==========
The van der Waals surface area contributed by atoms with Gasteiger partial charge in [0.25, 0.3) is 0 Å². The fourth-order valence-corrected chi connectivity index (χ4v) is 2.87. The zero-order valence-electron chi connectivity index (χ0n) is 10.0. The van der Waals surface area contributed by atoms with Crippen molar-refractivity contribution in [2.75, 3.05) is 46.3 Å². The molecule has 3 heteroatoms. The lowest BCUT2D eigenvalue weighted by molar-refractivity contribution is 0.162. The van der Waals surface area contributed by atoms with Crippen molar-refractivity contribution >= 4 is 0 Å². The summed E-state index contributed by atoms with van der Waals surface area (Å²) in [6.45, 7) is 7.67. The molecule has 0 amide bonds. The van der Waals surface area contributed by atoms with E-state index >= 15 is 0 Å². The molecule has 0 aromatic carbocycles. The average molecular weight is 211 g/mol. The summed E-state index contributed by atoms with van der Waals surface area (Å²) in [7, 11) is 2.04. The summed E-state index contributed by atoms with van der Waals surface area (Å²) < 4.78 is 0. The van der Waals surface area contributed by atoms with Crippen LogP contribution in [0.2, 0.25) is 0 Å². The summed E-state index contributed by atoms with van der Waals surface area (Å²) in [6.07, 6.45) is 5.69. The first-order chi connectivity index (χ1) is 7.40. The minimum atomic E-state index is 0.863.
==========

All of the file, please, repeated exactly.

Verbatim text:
The van der Waals surface area contributed by atoms with Gasteiger partial charge in [0.25, 0.3) is 0 Å². The fourth-order valence-corrected chi connectivity index (χ4v) is 2.87. The zero-order valence-electron chi connectivity index (χ0n) is 10.0. The van der Waals surface area contributed by atoms with Crippen molar-refractivity contribution in [2.75, 3.05) is 46.3 Å². The molecule has 3 heteroatoms. The lowest BCUT2D eigenvalue weighted by molar-refractivity contribution is 0.162. The van der Waals surface area contributed by atoms with Crippen molar-refractivity contribution >= 4 is 0 Å². The summed E-state index contributed by atoms with van der Waals surface area (Å²) in [6.45, 7) is 7.67. The molecule has 0 amide bonds. The van der Waals surface area contributed by atoms with E-state index >= 15 is 0 Å². The molecule has 0 aromatic carbocycles. The average molecular weight is 211 g/mol. The summed E-state index contributed by atoms with van der Waals surface area (Å²) in [7, 11) is 2.04. The summed E-state index contributed by atoms with van der Waals surface area (Å²) < 4.78 is 0. The van der Waals surface area contributed by atoms with Crippen LogP contribution in [0.2, 0.25) is 0 Å². The summed E-state index contributed by atoms with van der Waals surface area (Å²) in [6.07, 6.45) is 5.69. The first-order chi connectivity index (χ1) is 7.40. The minimum atomic E-state index is 0.863.